“Consuming content created by others — the kind of thing you go to YouTube and Spotify for — is very different from the personal social sharing that you do with friends and family,” the person said. “When Facebook says, ‘But we compete with YouTube,’ they are not wrong, but it’s not really responsive. Of course Facebook is not a monopolist in everything it supplies.

“The central theme of the materials is that Facebook understands the competitive landscapes are different from one market to another,” the person added, “and the key to its power is the bundle of personal social networking services where its monopoly power is clear.”

Individuals familiar with Facebook’s legal arguments, however, argued that the documents on teens’ declining usage of Facebook’s main platform could weigh in the company’s favor. Because teens are more likely to use multiple services, Facebook needs to compete with the likes of YouTube, Snapchat and TikTok for their time and attention, the person said.

On the other hand, the documents also show that not all the services Facebook offers are necessarily central to its mission.

That’s true of the market for entertainment, said the March 2021 presentation, which noted that YouTube is particularly popular among teens and adults looking for that type of content.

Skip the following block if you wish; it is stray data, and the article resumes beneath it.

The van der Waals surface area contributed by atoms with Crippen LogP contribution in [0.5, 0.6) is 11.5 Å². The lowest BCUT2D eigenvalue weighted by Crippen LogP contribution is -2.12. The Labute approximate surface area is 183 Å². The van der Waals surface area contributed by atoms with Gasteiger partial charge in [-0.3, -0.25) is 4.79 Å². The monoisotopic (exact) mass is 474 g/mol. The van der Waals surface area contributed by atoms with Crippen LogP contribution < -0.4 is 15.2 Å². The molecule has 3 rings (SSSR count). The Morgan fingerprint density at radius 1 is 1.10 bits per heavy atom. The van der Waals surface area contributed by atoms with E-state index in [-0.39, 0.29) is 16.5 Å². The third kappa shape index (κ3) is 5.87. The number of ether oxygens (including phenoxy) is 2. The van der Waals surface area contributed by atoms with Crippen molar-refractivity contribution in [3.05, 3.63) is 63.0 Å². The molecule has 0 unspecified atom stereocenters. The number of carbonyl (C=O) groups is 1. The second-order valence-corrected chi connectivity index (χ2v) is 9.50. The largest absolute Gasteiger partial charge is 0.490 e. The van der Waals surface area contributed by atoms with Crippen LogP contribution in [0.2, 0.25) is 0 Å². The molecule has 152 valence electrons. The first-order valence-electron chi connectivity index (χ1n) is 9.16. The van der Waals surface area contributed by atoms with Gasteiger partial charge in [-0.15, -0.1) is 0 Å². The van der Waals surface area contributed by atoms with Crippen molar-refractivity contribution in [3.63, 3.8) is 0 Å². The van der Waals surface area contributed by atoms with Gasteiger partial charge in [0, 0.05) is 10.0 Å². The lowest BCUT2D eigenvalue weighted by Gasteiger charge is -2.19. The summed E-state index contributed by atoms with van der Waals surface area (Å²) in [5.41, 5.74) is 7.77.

“If we think of ourselves as being in the same consumption market as YT [YouTube], then they are unquestionably winning that market in almost every country” the 2018 presentation said. “They set a high bar for success (note that we usually do not think of ourselves as being in the same market).”

Still, some warning signs for Facebook

Several of Facebook’s reports home in on the teen and young adult market because advertisers often target those age groups for campaigns. Employees also said in the documents that they hope many teens who use Instagram will “age up to Facebook” and help maintain that platform, an area of focus for Cox, Facebook’s chief product officer.